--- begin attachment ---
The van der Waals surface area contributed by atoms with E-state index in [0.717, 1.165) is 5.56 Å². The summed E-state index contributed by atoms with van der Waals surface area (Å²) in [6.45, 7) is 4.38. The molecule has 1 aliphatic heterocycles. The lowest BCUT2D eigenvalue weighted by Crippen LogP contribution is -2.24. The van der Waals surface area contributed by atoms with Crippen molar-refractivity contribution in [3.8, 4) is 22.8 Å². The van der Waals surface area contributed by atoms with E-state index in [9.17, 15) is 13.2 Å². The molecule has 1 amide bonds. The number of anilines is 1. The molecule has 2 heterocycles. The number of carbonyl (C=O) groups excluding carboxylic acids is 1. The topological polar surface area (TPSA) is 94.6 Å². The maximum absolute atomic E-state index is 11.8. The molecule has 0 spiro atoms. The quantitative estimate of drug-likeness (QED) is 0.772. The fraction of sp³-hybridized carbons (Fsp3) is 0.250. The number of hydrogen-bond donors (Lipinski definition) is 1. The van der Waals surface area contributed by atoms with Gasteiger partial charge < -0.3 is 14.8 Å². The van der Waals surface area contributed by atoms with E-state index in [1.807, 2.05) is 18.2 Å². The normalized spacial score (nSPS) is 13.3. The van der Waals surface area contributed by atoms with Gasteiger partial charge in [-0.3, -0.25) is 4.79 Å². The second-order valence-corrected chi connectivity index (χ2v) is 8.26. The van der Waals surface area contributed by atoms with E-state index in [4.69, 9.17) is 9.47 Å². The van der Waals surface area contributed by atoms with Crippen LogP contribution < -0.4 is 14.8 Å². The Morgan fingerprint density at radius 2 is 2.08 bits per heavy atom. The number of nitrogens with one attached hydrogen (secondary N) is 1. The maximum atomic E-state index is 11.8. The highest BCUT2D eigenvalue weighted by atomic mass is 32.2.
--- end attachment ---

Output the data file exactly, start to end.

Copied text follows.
The van der Waals surface area contributed by atoms with E-state index in [0.717, 1.165) is 5.56 Å². The summed E-state index contributed by atoms with van der Waals surface area (Å²) in [6.45, 7) is 4.38. The molecule has 1 aliphatic heterocycles. The lowest BCUT2D eigenvalue weighted by Crippen LogP contribution is -2.24. The van der Waals surface area contributed by atoms with Crippen molar-refractivity contribution in [3.8, 4) is 22.8 Å². The van der Waals surface area contributed by atoms with E-state index in [9.17, 15) is 13.2 Å². The molecule has 1 amide bonds. The number of anilines is 1. The molecule has 2 heterocycles. The number of carbonyl (C=O) groups excluding carboxylic acids is 1. The topological polar surface area (TPSA) is 94.6 Å². The maximum absolute atomic E-state index is 11.8. The molecule has 0 spiro atoms. The quantitative estimate of drug-likeness (QED) is 0.772. The fraction of sp³-hybridized carbons (Fsp3) is 0.250. The number of hydrogen-bond donors (Lipinski definition) is 1. The van der Waals surface area contributed by atoms with Gasteiger partial charge < -0.3 is 14.8 Å². The van der Waals surface area contributed by atoms with E-state index in [1.807, 2.05) is 18.2 Å². The normalized spacial score (nSPS) is 13.3. The van der Waals surface area contributed by atoms with Gasteiger partial charge in [-0.3, -0.25) is 4.79 Å². The second-order valence-corrected chi connectivity index (χ2v) is 8.26. The van der Waals surface area contributed by atoms with E-state index in [4.69, 9.17) is 9.47 Å². The van der Waals surface area contributed by atoms with Crippen LogP contribution < -0.4 is 14.8 Å². The Morgan fingerprint density at radius 2 is 2.08 bits per heavy atom. The number of nitrogens with one attached hydrogen (secondary N) is 1. The maximum atomic E-state index is 11.8. The highest BCUT2D eigenvalue weighted by atomic mass is 32.2.